A chroma signal that is modulated into the same cable as the luma signal, of course. They don't appear on Y/C signals, obviously. My point is, NTSC artifacting looks different from PAL artifacting, at least from my (limited) experience examining interlaced PAL material and my (somewhat more extensive) experience examining interlaced NTSC material. Plus, PAL has things that NTSC doesn't (like the vertical mixing of chroma, NTSC does not have this whatsoever). I'm not as well versed in the deep technical knowledge required to exactly quantify the differences, but I do know that composite PAL has a distinct look from composite NTSC (and not just the frame rate, because in my examinations I played back the PAL video at 60Hz because I was viewing it on an LCD monitor).
LocalH is offline  
Old 27 June 2010, 07:30   #6
Hewitson
Registered User
Hewitson's Avatar
 
Join Date: Feb 2007
Location: Melbourne, Australia
Age: 37
Posts: 3,543
Quote:
Originally Posted by LocalH View Post
A chroma signal that is modulated into the same cable as the luma signal, of course. They don't appear on Y/C signals, obviously.
Yes they do.
Quote:
Originally Posted by LocalH
My point is, NTSC artifacting looks different from PAL artifacting, at least from my (limited) experience examining interlaced PAL material and my (somewhat more extensive) experience examining interlaced NTSC material. Plus, PAL has things that NTSC doesn't (like the vertical mixing of chroma, NTSC does not have this whatsoever). I'm not as well versed in the deep technical knowledge required to exactly quantify the differences, but I do know that composite PAL has a distinct look from composite NTSC (and not just the frame rate, because in my examinations I played back the PAL video at 60Hz because I was viewing it on an LCD monitor).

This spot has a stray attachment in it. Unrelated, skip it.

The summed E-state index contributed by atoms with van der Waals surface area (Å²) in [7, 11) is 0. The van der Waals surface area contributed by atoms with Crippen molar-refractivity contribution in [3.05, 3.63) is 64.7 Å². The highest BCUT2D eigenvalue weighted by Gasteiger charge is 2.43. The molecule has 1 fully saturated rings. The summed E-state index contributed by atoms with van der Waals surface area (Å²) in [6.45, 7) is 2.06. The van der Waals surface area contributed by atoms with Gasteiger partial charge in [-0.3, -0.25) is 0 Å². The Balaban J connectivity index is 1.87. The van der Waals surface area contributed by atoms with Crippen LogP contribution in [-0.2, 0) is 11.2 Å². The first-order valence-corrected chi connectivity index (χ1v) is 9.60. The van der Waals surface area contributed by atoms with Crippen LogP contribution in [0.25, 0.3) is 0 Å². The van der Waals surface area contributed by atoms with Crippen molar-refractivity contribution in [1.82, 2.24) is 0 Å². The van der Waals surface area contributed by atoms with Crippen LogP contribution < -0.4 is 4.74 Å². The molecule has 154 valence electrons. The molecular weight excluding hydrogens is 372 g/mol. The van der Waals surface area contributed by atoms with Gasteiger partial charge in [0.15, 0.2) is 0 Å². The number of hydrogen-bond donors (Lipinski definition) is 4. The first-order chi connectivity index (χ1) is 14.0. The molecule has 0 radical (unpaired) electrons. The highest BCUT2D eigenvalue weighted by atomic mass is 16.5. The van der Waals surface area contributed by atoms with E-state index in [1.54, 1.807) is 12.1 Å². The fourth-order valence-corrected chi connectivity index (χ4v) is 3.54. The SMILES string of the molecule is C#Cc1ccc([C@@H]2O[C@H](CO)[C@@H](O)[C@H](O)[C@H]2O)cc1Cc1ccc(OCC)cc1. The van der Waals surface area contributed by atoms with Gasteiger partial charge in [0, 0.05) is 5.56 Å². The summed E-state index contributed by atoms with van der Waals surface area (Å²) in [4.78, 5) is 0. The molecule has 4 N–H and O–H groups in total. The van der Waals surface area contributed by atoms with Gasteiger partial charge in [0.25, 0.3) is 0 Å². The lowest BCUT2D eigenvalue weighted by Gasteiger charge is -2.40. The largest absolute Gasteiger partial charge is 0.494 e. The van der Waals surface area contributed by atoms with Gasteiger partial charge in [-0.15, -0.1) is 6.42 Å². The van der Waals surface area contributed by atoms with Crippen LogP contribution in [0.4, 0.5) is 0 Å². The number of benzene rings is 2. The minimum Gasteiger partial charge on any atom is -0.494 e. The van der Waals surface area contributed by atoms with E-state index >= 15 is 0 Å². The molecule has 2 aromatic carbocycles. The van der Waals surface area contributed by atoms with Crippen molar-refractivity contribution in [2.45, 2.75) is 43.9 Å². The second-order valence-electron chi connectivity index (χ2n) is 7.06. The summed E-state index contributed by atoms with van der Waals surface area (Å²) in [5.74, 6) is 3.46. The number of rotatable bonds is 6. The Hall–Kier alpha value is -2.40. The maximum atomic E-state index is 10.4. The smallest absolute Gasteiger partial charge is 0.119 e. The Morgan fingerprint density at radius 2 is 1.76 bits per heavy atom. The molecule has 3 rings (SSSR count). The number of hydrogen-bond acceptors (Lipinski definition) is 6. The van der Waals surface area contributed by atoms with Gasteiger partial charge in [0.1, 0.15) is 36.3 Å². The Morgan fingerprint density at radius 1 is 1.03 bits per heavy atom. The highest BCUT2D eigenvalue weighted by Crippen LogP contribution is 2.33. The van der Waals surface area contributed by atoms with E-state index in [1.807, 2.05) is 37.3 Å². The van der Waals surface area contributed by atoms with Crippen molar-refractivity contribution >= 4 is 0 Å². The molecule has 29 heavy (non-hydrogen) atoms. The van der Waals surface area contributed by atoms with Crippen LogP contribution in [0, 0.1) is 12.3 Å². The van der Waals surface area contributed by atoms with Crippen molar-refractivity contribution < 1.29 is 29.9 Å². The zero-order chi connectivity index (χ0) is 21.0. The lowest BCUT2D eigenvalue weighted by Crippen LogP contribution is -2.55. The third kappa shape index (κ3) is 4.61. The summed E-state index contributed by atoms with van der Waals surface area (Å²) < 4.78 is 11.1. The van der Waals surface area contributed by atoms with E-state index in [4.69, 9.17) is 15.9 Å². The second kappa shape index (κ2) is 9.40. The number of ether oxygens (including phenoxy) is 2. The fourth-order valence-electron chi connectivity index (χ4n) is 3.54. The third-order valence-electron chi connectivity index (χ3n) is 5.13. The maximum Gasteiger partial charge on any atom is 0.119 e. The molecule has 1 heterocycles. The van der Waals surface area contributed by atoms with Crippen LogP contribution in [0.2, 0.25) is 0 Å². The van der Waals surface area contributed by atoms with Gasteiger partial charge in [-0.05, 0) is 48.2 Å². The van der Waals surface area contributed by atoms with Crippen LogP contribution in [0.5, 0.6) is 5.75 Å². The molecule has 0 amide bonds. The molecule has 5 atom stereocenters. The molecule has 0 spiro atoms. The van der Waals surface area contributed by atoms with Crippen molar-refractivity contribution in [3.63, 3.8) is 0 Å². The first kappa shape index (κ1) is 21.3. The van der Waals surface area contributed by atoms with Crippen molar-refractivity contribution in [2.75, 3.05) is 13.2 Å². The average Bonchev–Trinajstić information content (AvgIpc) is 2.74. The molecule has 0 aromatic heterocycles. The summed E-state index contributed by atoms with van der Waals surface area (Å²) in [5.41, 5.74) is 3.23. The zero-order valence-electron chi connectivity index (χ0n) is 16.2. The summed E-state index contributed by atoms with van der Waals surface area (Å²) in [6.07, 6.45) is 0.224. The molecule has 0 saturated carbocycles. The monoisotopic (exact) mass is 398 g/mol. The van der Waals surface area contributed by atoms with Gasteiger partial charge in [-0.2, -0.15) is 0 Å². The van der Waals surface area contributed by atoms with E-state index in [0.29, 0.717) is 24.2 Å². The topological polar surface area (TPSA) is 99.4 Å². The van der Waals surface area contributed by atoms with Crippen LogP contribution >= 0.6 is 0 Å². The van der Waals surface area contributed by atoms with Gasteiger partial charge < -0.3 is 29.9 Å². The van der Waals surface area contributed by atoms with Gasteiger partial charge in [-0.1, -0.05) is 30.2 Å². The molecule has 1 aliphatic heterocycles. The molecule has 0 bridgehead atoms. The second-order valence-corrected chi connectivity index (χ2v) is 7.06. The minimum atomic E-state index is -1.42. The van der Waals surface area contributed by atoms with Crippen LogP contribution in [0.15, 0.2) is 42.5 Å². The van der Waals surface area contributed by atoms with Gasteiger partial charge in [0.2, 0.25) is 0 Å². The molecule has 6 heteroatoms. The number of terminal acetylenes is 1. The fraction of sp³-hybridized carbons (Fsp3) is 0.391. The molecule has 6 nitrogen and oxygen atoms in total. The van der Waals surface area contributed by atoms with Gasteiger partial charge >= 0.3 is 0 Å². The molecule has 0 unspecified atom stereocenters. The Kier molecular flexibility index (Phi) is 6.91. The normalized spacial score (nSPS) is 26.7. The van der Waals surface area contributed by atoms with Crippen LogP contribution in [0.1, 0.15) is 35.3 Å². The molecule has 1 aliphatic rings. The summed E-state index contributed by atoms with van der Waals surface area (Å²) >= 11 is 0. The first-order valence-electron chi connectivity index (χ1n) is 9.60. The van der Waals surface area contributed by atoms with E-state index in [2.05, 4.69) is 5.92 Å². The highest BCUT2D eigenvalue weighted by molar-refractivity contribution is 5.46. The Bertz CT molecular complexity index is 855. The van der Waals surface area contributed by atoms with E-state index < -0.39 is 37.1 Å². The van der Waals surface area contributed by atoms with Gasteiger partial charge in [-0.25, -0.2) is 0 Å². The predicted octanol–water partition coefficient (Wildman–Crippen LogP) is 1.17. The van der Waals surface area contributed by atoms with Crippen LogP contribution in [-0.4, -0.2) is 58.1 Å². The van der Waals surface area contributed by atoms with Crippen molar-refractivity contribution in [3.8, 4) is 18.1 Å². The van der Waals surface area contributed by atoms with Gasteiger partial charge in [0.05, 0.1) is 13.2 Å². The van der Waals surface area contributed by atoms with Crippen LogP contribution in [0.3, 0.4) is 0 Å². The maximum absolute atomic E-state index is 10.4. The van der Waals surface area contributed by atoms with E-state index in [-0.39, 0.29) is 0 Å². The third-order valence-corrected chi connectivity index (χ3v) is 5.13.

That is correct. But my point was that the "NTSC artifacts" you mentioned in your previous post are common to both NTSC and PAL (and probably SECAM, too).
Hewitson is offline  
Old 27 June 2010, 20:37   #7
LocalH
Amiga user since 1990
LocalH's Avatar
 
Join Date: Aug 2004
Location: Kingsport, TN / USA
Age: 39
Posts: 284
Quote:
Originally Posted by Hewitson View Post
Yes they do.
I've never seen crosstalk and rainbowing on a properly-sourced Y/C signal. Low chroma resolution, sure (since the C in Y/C is just the composite chroma signal pre-modulation).
LocalH is offline  
 


Currently Active Users Viewing This Thread: 1 (0 members and 1 guests)
 
Thread Tools

Similar Threads
Thread Thread Starter Forum Replies Last Post
CRT Scanlines John Pillow support.FS-UAE 36 23 June 2015 21:07
Scanlines or NO scanlines? Ironclaw Retrogaming General Discussion 457 07 October 2010 01:30
scaling and scanlines AxelFoley support.WinUAE 9 17 October 2009 01:13
Scanlines Ciussippa support.WinUAE 1 21 September 2003 11:19
Scanlines dreamkatcha support.WinUAE 8 16 April 2002 13:02

Posting Rules
You may not post new threads
You may not post replies
You may not post attachments
You may not edit your posts

BB code is On
Smilies are On
[IMG] code is On
HTML code is Off

Forum Jump


All times are GMT +2. The time now is 20:15.


Powered by vBulletin® Version 3.8.11
Copyright ©2000 - 2020, vBulletin Solutions Inc.
Page generated in 0.06667 seconds with 13 queries